I feel the winds of God today
The wind is roaring up the Northwest Arm – not very cold, but strong enough that even in the shelter of the harbour, the pilot boat is tossing in a way that makes landlubbers feel queasy, even from a distance.
Today my sail I lift
We are leaning into the wind as we walk along the shore in the park: Trouble’s ears like Piglet’s streaming backward, Human’s chin sunk deep into her scarf. Waves are crashing onto the rocks, the wind ripping spray from their crests before they break. The air is salt.
Though heavy oft with drenching spray, and torn with many a rift…
I am going to a funeral this afternoon, to celebrate the life of a woman younger than I, who died from the ravages of cancer.
Yesterday, a young man, an invited guest, dropped in on a party to celebrate the end of classes at the University of Calgary, and stabbed five students to death.
Every day, the news from Syria, Ukraine, the Central African Republic seems worse, the scale of fear and hatred too large to comprehend, or tackle.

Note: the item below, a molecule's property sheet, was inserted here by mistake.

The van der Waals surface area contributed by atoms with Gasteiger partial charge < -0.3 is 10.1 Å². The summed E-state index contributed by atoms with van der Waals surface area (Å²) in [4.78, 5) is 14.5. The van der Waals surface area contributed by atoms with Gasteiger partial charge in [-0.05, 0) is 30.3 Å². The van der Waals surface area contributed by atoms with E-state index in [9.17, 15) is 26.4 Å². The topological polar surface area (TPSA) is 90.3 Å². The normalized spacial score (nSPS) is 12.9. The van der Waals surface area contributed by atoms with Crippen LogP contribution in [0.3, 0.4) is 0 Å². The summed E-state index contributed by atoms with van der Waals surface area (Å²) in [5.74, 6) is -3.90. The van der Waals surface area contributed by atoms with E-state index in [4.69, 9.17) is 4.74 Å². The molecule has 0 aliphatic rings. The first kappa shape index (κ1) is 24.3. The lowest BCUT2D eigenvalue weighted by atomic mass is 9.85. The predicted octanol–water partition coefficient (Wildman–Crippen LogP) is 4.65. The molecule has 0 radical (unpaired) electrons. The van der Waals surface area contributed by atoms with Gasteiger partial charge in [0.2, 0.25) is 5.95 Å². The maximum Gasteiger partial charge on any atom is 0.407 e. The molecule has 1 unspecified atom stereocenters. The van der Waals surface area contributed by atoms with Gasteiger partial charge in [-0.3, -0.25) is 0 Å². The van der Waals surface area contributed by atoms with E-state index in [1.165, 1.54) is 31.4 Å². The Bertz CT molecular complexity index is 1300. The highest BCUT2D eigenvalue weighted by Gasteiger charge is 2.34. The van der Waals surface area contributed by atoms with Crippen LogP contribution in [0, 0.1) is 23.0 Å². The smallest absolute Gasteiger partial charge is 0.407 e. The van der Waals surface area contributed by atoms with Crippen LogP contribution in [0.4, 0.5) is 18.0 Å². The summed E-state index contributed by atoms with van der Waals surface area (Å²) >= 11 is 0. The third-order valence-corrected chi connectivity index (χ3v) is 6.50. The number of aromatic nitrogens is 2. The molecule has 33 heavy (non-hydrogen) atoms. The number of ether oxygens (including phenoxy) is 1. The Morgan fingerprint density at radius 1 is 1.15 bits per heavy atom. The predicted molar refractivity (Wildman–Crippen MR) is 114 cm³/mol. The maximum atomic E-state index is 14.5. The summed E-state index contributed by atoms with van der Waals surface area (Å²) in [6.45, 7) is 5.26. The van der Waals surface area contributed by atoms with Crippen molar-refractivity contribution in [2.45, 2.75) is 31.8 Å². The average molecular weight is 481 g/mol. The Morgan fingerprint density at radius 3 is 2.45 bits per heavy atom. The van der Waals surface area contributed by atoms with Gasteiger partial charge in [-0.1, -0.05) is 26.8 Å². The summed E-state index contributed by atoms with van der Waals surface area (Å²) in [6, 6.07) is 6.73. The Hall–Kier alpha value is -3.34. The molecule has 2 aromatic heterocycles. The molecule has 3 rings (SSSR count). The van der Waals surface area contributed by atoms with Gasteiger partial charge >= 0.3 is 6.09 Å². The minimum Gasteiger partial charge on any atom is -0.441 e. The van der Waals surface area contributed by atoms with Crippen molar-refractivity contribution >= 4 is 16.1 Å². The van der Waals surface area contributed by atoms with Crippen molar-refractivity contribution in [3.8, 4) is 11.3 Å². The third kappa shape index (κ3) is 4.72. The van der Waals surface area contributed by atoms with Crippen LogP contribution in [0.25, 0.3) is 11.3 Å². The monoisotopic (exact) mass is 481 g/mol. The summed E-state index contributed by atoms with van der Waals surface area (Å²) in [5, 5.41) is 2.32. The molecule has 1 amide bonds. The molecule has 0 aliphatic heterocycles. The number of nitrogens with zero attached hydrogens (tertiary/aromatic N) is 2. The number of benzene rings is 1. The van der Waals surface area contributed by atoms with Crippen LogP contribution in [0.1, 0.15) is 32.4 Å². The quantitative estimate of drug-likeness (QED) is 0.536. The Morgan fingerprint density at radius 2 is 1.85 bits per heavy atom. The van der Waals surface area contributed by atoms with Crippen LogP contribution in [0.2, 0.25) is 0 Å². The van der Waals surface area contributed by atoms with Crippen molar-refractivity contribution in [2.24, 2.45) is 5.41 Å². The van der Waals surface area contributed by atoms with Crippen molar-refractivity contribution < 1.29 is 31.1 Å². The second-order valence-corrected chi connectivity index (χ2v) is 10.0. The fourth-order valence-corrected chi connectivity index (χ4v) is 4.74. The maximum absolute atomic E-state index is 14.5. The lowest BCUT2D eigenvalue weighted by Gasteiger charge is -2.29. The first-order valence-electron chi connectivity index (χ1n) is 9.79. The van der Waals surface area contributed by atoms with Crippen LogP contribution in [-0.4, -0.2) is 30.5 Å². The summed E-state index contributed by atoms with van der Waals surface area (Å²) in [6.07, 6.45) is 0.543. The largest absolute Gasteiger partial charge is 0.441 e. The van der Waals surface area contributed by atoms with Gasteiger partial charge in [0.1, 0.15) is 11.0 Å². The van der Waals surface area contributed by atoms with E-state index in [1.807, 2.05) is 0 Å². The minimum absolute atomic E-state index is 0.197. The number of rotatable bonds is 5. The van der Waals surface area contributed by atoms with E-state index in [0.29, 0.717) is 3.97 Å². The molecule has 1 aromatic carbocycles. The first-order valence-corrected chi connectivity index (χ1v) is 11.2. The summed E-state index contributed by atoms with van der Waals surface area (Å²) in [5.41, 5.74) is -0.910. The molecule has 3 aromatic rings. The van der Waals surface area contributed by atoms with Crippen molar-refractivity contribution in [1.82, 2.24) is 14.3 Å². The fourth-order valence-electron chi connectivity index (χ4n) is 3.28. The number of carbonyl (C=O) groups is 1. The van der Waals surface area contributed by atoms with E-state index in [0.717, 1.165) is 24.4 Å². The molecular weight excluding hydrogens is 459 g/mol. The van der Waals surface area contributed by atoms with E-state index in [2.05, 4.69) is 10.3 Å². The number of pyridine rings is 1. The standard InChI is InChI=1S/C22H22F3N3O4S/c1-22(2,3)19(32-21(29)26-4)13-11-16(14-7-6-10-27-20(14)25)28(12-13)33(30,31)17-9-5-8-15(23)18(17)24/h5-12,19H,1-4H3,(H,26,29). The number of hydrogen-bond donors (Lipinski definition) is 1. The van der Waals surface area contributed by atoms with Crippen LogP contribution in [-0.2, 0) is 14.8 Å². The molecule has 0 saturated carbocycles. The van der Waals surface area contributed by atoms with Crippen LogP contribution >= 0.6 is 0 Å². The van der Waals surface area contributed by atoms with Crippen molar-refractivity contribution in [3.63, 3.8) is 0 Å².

And it is Holy Week in my faith, when we walk toward a vile and shameful death with someone who was too good for this world, who wanted passionately to change it, and did so, though not quite in the way anyone expected.
If hope but light the water’s crest, and Love my bark will use…
Down at the shore, we are acutely aware of every scrap of shelter, how even scrubby trees can break the wind, how in the lee of the old fortifications, the battering waves are muted. Instead we hear the trees sigh gustily overhead, and notice our own breath and heartbeat.
I’ll seek the seas at Love’s behest, and brave another cruise.
My dog’s name provokes many chuckles, affectionate recollections of puppy mischief. I may bring Trouble with me, but she brings joy. The world’s troubles are not like that. They are deep griefs, deep sufferings, and it is hard not to be troubled, hard to trust that hope does light the water’s crest, that there is a pilot boat – and a pilot – in every harbour, that the wind that knocks us sideways is the wind that lifts the sail.
Tomorrow Trouble and I are going to spend some time with college students who are writing final exams. Love uses even the frailest craft in the humblest ways.
I feel the winds of God today, today my sail I lift.
Jessie Adams (1863-1954) wrote “I feel the winds of God today.” It is sung to the traditional tune “Kingsfold.” I have taken some liberties with the original text.